Hydrogen: Why lightest element of periodic table is gaining weight?

Hydrogen, the lightest and most abundant element in the universe with atomic number 1, is making headlines in the world of science and energy these days
Hydrogen: Why lightest element of periodic table is gaining weight?
Hydrogen: Why lightest element of periodic table is gaining weight?Energy Watch

New Delhi: Hydrogen, the lightest and most abundant element in the universe with atomic number 1, is making headlines in the world of science and energy these days. Traditionally known for its weightlessness, hydrogen is now gaining mass – in terms of importance, investment, and potential. Why is hydrogen (H₂), the first element on the periodic table, attracting so much attention? Does it have the potential to transform the future energy landscape?

The lightest element with heavy potential

Hydrogen is the simplest and lightest element in the periodic table, consisting of just one proton and one electron. It can be stored and does not generate pollutant emissions by itself. Despite its minimal mass of about 2.01568 g/mole, it packs a heavy punch when it comes to its potential applications in the energy sector. You might have heard that hydrogen is a renewable fuel, but this is not always true. Hydrogen is only renewable if the process used in its extraction is also renewable. This is why researchers and industries around the world are seeing that the path towards carbon neutrality goes through Green Hydrogen. Hundreds of billions of dollars are being invested into projects aimed at helping achieve net-zero targets and creating zero-emission fuel.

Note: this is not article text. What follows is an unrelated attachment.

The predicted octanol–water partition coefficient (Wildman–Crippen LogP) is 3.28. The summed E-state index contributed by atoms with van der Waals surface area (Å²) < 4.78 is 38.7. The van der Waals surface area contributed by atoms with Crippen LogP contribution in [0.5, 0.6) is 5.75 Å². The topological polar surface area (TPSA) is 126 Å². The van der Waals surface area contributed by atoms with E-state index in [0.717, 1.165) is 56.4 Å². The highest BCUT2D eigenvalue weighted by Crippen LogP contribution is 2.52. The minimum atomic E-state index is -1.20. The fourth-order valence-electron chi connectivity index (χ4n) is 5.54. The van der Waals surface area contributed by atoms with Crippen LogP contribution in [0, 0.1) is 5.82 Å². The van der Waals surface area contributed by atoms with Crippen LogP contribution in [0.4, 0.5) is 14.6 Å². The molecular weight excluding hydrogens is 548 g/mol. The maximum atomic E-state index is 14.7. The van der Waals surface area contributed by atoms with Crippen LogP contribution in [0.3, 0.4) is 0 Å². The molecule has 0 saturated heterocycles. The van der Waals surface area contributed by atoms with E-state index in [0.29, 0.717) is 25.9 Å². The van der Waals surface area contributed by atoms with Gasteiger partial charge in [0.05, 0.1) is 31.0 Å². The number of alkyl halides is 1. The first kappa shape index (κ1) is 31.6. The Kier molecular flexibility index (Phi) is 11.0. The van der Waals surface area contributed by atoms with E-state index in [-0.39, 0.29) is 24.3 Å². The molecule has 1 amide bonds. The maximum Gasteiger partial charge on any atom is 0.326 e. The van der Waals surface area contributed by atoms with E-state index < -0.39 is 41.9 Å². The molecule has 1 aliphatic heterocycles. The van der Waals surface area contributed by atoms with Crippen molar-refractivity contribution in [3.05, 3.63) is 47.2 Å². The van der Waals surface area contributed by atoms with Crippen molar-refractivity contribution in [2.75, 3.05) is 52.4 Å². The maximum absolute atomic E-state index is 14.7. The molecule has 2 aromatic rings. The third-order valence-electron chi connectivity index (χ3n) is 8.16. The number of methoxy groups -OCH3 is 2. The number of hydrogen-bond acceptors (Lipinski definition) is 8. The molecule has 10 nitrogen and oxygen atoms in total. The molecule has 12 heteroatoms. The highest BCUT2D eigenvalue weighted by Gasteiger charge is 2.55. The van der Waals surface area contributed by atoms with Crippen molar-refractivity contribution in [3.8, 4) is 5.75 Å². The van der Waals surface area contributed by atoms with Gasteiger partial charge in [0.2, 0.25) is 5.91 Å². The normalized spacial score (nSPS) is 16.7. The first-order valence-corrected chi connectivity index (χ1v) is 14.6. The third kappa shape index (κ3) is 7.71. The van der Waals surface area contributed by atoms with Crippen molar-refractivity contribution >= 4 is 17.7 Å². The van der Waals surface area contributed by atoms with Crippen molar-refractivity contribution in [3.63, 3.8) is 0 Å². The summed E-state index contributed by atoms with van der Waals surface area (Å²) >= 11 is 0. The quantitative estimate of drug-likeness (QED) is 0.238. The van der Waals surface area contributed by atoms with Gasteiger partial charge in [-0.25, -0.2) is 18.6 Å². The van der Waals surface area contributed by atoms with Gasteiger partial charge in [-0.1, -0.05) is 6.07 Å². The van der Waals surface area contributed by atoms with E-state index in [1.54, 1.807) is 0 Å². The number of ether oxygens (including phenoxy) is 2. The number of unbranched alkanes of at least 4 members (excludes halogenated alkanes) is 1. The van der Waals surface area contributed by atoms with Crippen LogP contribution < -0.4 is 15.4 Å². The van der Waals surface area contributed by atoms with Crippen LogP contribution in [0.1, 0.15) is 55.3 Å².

Multiple colour shades of a colourless gas

One might be confused with the colourful variants that are used to refer to the gas: Green, Grey, Blue, Brown and even Yellow, Turquoise and Pink. The rainbow of colours do not signify any change in the make-up of the element but they are essentially colour codes used within the energy industry to differentiate between the types of hydrogen on the basis of its production. So, despite so many colourful names, there is no visible difference between the different types of hydrogen.

When Hydrogen is produced from water using Renewable Energy (RE), along with zero carbon emission, it is termed Green Hydrogen. Grey hydrogen is produced from natural gas through a process which yields carbon dioxide. Brown hydrogen is made from brown coal or lignite and black hydrogen is made from black coal via gasification, which also yields carbon dioxide. If the carbon dioxide produced in the process is captured and prevented from getting released into the atmosphere, Hydrogen produced in the process gets termed 'Blue.' Hydrogen made through electrolysis of water using solar energy is termed Yellow Hydrogen. Turquoise hydrogen is made using a process called methane pyrolysis which produces hydrogen and solid carbon which can be used by industries. When water is electrolysed using nuclear energy, Hydrogen produced in the process is termed Pink Hydrogen.

Why is Hydrogen gaining weight?

One of the most significant factors driving the popularity of hydrogen is its environmental friendliness. When used as a fuel, hydrogen produces only water as a byproduct. This makes it an ideal candidate for a clean energy source, helping to combat climate change and reduce carbon emissions.

Although hydrogen is lightweight in terms of mass, it boasts a high energy density. This means that a small amount of hydrogen can store a substantial amount of energy. Hydrogen fuel cells, for example, can be used to power vehicles, homes, and industries, offering a clean and efficient energy solution.